to pay Lebanon’s contributions to the STL. The announcement followed intense last minute efforts by the Speaker Nabih Berri to avert Mikati’s resignation and the collapse of the government.
The immediate significance of this decision is that the showdown over the STL has been delayed for at least another year. Quibbling over the funding of the Tribunal was more of a symbolic confrontation that allows the different parties to make a show of sticking to their positions without making any real impact on Lebanon’s relationship to the STL. As I have argued before, neither the STL opponents nor its supporters have maintained a principled stance towards it. The legacy of this short-sightedness and lack of spine means the addition of another chronic issue to plague Lebanese politics to the host of ingrained concerns.
However, in the short term, PM Mikati seems to have negotiated the STL issue very well and used his clout to pass the funding decision despite the empty protestations of his ‘allies’ in Hezbollah and Aoun’s FPM. In effect, the ‘formula’ that Nabih Berri godfathered was a face-saving mechanism designed for the benefit of Hezbollah and the FPM. Mikati’s credentials among Sunnis will no doubt be boosted by this decision. This boost will further undermine Saad Hariri’s claims to the premiership as Mikati’s ‘third way’ appears to be paying dividends. In the absence of a real appetite for changing the cabinet, partially due to the situation in Syria, Mikati can continue to build a solid base of support while Hariri remains in his self-imposed exile.
In parallel, Berri’s timely intervention illustrates the unique role that he plays within Lebanese politics as a consensual figure. Berri cannot afford Hezbollah’s hardline tactics, and his authority has been built since the 80s on his skill in manufacturing consensual arrangements. Such arrangements represent a constant feature of the Lebanese political system and its aversion to conclusiveness. Berri’s intervention prepares the groundwork for the role he will play in the next stage in Lebanese politics, a role that unlike Hezbollah he has to constantly maintain.
When it comes to Hezbollah and the FPM, their acquiescence on the issue of the STL funding exposed the distance between rhetoric and practice that typifies their brand of pragmatism now. It is particularly revealing in the case of Hezbollah whose members were named in the STL indictment. This could be a tactical decision to delay the final confrontation over the STL until the situation in Syria clears up, but it is more likely a symptom of their chronic disaffiliation with the state that allows to see themselves simultaneously within and without its jurisdiction. This is often expressed through Hassan Nasrallah’s ‘assertive indifference’, to coin a phrase, over matter such as the STL.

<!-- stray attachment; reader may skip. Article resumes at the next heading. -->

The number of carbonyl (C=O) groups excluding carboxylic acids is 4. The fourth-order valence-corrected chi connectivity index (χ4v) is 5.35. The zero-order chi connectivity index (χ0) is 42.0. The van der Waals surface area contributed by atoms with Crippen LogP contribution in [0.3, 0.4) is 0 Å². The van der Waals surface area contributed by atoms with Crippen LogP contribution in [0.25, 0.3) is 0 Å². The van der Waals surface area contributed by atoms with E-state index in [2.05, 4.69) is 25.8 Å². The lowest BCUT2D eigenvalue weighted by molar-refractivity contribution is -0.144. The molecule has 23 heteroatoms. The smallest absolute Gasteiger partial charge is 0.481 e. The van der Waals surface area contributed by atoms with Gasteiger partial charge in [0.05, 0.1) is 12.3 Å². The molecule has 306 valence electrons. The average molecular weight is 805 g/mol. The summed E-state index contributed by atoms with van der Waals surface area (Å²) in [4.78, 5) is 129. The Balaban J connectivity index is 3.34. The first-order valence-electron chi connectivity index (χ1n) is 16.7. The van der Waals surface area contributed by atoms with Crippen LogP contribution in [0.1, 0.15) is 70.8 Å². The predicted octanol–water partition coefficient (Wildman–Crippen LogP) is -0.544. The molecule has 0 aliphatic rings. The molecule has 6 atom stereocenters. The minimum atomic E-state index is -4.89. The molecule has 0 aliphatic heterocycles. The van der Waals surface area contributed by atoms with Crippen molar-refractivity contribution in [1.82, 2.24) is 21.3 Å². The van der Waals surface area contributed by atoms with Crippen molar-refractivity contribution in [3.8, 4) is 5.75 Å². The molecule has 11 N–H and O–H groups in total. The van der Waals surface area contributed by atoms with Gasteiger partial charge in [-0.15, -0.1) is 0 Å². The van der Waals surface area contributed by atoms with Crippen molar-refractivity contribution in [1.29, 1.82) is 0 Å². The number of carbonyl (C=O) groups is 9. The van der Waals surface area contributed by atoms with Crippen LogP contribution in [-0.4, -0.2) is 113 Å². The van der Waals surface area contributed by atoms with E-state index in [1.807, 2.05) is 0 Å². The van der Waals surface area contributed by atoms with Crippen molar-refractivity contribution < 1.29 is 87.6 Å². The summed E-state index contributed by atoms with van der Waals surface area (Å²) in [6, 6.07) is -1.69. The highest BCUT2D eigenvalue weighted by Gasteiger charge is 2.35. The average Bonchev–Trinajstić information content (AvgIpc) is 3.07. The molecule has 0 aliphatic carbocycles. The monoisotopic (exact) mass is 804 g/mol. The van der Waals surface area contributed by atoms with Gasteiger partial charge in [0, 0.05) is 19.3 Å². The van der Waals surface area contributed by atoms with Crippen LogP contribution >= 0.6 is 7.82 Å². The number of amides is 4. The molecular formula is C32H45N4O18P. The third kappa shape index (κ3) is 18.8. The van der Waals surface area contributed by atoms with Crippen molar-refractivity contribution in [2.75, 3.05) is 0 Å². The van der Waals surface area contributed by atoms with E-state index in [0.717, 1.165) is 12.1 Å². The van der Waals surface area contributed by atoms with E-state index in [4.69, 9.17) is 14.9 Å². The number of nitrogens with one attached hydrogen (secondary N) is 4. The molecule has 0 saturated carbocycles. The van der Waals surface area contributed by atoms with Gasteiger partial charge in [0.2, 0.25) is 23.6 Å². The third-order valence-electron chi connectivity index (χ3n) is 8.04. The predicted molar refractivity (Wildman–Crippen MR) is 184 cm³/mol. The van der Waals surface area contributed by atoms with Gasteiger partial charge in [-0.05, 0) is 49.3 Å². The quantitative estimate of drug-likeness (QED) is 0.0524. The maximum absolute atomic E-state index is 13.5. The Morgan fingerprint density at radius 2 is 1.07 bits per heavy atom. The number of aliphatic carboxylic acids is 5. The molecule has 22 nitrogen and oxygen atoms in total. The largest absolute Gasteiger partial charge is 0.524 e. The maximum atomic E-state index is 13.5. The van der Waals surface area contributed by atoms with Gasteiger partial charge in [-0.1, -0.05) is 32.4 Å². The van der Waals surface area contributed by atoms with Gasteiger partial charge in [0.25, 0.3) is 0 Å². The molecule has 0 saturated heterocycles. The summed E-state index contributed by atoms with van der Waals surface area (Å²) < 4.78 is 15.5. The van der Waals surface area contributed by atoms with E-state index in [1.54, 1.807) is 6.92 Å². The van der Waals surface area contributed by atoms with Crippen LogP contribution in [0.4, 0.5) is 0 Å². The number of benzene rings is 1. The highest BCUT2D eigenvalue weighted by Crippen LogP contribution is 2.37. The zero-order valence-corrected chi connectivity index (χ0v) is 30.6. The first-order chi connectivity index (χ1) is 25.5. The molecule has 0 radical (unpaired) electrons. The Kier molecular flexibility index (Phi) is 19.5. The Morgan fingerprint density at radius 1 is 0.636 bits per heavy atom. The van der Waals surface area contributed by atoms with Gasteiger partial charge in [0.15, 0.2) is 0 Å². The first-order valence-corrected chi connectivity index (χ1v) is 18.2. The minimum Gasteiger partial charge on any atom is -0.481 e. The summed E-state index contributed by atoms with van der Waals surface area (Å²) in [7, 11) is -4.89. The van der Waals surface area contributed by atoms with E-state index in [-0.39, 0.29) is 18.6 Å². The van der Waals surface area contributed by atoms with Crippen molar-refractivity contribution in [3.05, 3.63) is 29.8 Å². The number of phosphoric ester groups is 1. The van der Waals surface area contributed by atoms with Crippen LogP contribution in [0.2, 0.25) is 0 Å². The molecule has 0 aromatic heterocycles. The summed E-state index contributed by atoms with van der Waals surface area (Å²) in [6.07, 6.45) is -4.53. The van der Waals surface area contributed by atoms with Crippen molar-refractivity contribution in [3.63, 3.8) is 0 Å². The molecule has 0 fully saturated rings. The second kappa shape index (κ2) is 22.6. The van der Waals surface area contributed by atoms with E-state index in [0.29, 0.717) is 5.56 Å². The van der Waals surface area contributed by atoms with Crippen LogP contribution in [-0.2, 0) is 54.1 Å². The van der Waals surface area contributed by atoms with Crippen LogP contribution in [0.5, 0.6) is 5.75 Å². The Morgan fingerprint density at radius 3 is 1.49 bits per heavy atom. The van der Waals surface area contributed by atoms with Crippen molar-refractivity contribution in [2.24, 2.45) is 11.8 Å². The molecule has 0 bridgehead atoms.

The biggest losers however have to be March 14, who have invested so much hope and political capital in the STL, only to see it adopted by Mikati now. Their position is further weakened by the fact that Mikati can now exploit his support for the STL politically while they won’t be able to make any political gains through it. It is very hard to see what March 14 stands for anymore, as they continue to slowly decline into irrelevance in the absence of any clear plan for regaining power. As recently as July, they were still pinning their hopes on the STL and failing to anticipate that Mikati could negotiate this hurdle and turn it into a political advantage.
But the Lebanese people also lose as the STL becomes an entrenched divisive feature on the political scene, and one that we cannot influence ourselves.